Although it is yet to be seen whether the India–UK FTA will provide the same opportunities, Mr Iyer comments that “something like an FTA between the two countries which looks to increase ease of business will help the start-up–VC ecosystem flourish on both sides”.
Streamlining talent access
“One of the most common reasons cited by mid-market clients looking to invest in India, is the ‘perception’ of red tape and bureaucracy”, says Mr Chatwal. “Absolute reduction or even perceived reduction of red tape will make India a more lucrative destination.”
Mr Patel comments that “if the profile of opportunity [in India] is raised more and more by the FTA, that will help [the relationship between UK VCs and Indian start-ups]”.
During his visit to India this April, UK prime minister Boris Johnson hinted that the FTA could mean loosening visa restrictions for skilled workers from India. “I have always been in favour of talented people coming to this country,” he told reporters. “We are short to the tune of hundreds of thousands of people in our economy and we need to have a progressive approach — and we will.”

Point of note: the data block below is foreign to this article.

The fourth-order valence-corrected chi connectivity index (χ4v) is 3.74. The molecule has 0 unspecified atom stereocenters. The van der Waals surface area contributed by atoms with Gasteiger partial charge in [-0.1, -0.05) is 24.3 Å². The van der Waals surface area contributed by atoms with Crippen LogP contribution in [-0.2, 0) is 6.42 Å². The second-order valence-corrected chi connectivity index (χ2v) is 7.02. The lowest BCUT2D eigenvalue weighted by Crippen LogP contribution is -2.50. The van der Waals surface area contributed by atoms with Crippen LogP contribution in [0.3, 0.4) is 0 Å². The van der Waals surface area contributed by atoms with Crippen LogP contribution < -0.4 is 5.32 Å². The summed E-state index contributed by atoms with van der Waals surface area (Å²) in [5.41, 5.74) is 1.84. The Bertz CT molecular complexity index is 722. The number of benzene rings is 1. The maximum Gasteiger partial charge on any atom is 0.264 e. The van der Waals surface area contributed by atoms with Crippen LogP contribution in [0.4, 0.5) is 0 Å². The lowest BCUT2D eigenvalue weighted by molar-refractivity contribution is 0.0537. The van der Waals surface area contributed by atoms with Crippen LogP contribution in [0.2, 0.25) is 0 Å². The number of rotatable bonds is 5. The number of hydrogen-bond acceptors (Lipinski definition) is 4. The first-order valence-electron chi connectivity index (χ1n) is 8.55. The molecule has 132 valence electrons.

Easier visa regulations would facilitate Indian start-ups entering the UK market and gaining greater access to funding. Sagar Ahuja, CEO of QX Accounting Services, says that “for a firm like ours to send someone to the UK as a skilled worker now, we’re looking at about £4000 [in total visa related costs]. For China, it’s [just] £800.”
The FTA may “help small and medium-sized enterprises (SMEs) drive the relationship. Onshore staff will definitely help,” says Mr Ahuja.
Lord Grimstone comments: “We want a deal that supports all businesses — from innovative start-ups and SMEs to globally recognised brands — by knocking down barriers to trade, and opening a huge new market for trade and investment. That’s why two of the first chapters we have closed talks on are SMEs and innovation.
“We look forward to our new agreement creating more opportunities in both countries, boosting our economies and supporting jobs.”
This article first appeared in the June/July 2022 edition of fDi Intelligence. Read the online edition of the magazine here.